In addition, PMA applications are often considered to reflect sensitive company data, because they reveal the company’s business plan.  If a certificate management office starts asking questions about a part, even without revealing which company has filed the PMA application, it could still alert a type certificate holder to the potential for competition and the type certificate holder may take action to protect their market in that part before the PMA part is approved (which would be unfair).

But one positive aspect of such coordination is that the certificate management office or the Directorate may have useful information not readily available elsewhere.  For example, they may have service information that helps to show where the original type certificated part was not performing as expected.  This information could give the PMA applicant an opportunity to improve the part so that it meets customer expectations.

The FAA has opened these two policies up for comment through March.  MARPA members who want MARPA to comment on either of these draft policies should let us know by the end of February.

FAA Engineering and Production to Merge!

Today’s Federal Register announced that some of the manufacturing policy-makers at FAA Headquarters will merge into a single unit. The engineering division and the production division are currently separated into two different offices, and they will become one office effective February 9.

Today, in addition to the office of the director, there are five different offices/divisions within the FAA’s Aircraft Certification Service:

This change will merge AIR-100 and AIR-200 into a single division, which will be known as the Design, Manufacturing, and Airworthiness Division, and will bear the mail-stop code AIR-100.  The new division will feature five branches:

  • Certification and Procedures Branch (AIR-110)
  • Technical and Administrative Support Branch (AIR-120)
  • Systems and Equipment Standards Branch (AIR-130)
  • Operational Oversight Policy Branch (AIR-140)
  • System Performance and Development Branch (AIR- 150)

The Aircraft Certification Service (AIR) Organizational Design Concept (AODC) has been working for several years on ways to better organize Aircraft Certification.  AODC identified some overlap in certain functions being performed by AIR-100 and AIR-200.  The merger allows the two divisions to reduce some duplication in those administrative functions.

David Hempe, who leads AIR-100 today, will continue to lead the merged division.

MARPA Seeks Your Input as We Work to Improve the Manufacturing Reporting Requirements

The PMA industry has an opportunity to affect the FAA reporting rules for manufacturers!

Design approval holders are required to report certain occurrences to the FAA under 14 C.F.R. 21.3.  That rule requires reporting to the FAA of any failure, malfunction, or defect in any product or article that could lead to (or that results from) any occurrence on the FAA’s list of occurrences found in section 21.3(c).

The current rule was originally designed to provide the FAA with information that the FAA needs in order to be able to take appropriate mandatory safety actions, like issue Airworthiness Directives (see Reporting Requirements for Manufacturers; Failures, Malfunctions and Defects, 35 Fed. Reg. 3154 (February 18, 1969)).  But the rule has been accused of being both overbroad (it requires reporting of occurrences that would never be used by the FAA in relation to mandatory action) and under-inclusive (it also fails to require reporting of unlisted occurrences – and some unlisted occurrences could be safety issues about which the FAA ought to be receiving reports).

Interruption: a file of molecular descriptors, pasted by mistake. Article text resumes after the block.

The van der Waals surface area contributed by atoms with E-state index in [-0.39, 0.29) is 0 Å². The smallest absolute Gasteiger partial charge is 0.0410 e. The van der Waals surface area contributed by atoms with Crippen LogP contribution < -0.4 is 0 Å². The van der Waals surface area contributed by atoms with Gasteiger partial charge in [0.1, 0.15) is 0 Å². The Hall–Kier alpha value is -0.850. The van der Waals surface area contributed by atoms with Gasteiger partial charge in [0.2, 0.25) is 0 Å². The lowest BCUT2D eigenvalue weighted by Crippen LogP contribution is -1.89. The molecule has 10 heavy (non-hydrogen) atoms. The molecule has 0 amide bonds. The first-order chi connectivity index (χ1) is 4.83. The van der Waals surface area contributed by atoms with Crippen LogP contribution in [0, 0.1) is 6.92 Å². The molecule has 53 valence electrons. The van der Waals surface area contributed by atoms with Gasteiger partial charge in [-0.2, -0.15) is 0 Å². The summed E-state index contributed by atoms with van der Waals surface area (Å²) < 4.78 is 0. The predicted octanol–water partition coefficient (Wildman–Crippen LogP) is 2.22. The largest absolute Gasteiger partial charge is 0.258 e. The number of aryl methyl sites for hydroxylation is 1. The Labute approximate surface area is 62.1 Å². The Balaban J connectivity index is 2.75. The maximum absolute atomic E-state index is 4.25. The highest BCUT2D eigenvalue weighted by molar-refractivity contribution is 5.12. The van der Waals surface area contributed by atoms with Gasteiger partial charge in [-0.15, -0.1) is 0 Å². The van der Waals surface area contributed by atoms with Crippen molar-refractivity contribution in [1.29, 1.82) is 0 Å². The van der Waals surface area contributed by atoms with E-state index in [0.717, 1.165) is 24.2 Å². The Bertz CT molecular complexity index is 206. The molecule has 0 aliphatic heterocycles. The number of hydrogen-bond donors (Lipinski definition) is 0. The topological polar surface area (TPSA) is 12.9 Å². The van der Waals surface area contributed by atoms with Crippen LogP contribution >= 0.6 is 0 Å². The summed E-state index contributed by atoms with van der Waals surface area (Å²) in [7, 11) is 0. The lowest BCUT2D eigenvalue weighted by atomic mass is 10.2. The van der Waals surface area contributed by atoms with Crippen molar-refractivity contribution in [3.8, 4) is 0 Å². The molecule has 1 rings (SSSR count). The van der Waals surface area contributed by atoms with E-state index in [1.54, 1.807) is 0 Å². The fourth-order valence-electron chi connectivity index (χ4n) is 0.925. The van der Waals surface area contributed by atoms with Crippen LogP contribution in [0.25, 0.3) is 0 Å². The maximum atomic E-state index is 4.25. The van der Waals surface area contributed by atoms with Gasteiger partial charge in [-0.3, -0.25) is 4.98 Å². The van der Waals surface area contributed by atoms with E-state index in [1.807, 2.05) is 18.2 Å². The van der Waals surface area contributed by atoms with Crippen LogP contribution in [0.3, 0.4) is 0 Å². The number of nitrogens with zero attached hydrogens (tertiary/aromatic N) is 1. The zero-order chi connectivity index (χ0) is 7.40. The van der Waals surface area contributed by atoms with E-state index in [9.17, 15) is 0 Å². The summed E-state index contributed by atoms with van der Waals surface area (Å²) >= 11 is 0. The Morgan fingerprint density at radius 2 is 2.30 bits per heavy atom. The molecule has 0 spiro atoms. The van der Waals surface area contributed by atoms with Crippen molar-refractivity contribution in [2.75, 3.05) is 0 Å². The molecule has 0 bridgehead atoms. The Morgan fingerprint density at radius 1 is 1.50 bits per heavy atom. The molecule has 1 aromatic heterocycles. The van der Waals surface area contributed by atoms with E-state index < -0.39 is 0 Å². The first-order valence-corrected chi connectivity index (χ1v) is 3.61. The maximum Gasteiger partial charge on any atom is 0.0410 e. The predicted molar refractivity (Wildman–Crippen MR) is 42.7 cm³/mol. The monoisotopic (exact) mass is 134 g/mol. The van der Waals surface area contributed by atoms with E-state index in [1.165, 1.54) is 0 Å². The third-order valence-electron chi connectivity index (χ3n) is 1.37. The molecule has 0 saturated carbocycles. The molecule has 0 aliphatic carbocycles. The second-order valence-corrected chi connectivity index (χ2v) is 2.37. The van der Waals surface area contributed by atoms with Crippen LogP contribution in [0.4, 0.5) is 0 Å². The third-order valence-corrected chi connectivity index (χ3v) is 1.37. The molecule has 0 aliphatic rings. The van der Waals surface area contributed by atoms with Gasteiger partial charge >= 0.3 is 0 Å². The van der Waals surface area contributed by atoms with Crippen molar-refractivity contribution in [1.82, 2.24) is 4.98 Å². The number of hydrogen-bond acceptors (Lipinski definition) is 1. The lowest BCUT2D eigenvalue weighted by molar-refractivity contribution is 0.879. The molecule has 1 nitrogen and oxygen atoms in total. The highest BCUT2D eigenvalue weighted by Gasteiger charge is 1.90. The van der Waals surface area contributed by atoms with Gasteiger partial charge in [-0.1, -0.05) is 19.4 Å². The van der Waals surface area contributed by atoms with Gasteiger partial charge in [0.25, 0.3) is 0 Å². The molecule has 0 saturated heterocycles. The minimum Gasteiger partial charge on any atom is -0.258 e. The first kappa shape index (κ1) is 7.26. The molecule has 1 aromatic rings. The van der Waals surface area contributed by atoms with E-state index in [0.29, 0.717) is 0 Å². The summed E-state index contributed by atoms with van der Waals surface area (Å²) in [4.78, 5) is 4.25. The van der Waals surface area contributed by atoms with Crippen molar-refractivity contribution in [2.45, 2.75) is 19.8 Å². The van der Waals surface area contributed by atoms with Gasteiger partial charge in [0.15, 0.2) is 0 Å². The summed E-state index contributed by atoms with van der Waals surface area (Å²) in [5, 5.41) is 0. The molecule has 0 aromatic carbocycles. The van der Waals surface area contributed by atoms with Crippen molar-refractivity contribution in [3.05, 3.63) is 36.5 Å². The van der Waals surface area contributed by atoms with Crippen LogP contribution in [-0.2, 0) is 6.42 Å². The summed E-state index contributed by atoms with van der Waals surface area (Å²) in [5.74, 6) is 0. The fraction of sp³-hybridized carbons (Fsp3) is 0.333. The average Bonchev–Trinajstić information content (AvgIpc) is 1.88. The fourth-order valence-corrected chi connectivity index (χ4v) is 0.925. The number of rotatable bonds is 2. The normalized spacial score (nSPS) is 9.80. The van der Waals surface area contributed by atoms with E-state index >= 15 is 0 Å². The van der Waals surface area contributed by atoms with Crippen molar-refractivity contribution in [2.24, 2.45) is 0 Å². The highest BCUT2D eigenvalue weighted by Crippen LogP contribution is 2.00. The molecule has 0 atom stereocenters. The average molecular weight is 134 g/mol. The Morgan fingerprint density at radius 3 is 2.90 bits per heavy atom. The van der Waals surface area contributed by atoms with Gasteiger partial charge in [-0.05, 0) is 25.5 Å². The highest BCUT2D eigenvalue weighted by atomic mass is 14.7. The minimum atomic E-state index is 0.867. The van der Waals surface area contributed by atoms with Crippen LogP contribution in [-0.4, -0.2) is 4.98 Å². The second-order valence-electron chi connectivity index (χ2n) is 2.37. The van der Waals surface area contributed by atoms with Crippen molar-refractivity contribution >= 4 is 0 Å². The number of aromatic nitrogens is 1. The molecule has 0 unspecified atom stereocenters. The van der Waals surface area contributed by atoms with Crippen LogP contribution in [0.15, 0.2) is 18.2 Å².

The FAA’s Part 21 Aviation Rulemaking Committee (ARC) will be proposing sweeping changes to the FAAAA’s manufacturing rules, including changes that implement design organizations (comparable to the European DOA Part 21 subpart J regulations) as well as changes that would more clearly implement Safety Management Systems (SMS) requirements for manufacturers.  Part of this process is expected to include changes to 14 C.F.R. 21.3 in order to correct some of the existing issues, better synchronize the data requirements with the new SMS obligations, and make the rule more responsive to the FAA’s evolving data needs.

The sub-team working on 21.3 kicked off their first meeting yesterday.  The group highlighted the belief that the current 21.3 too often requires reporting of occurrences with low associated risk, and this can mask the higher risk occurrences in a way that undermines safety.  They also discussed high risk occurrences that may not meet the 21.3 list criteria and therefore may not be reported to the FAA.  As a consequence, the group discussed two different options – one was changing the list and the other was removing the list entirely and replacing it with a reporting criterion that would more accurately influence reporting to the sort of reports that are most useful to the FAA in pursuing its safety mission.  The argument in favor of the latter option was that today’s aircraft design and safety management practices have evolved such that the 21.3 list of occurrences is no longer the most efficient way to describe reportable items.  

MARPA is an active part of this group.  If you have thoughts about 21.3, please share them with your trade association, so we can make sure your good ideas are considered!  This can include examples of how you have implemented reporting in your facility, examples showing when 21.3(c) is too broad or when it is too narrow, and thoughts about the best way to improve the reporting regulation.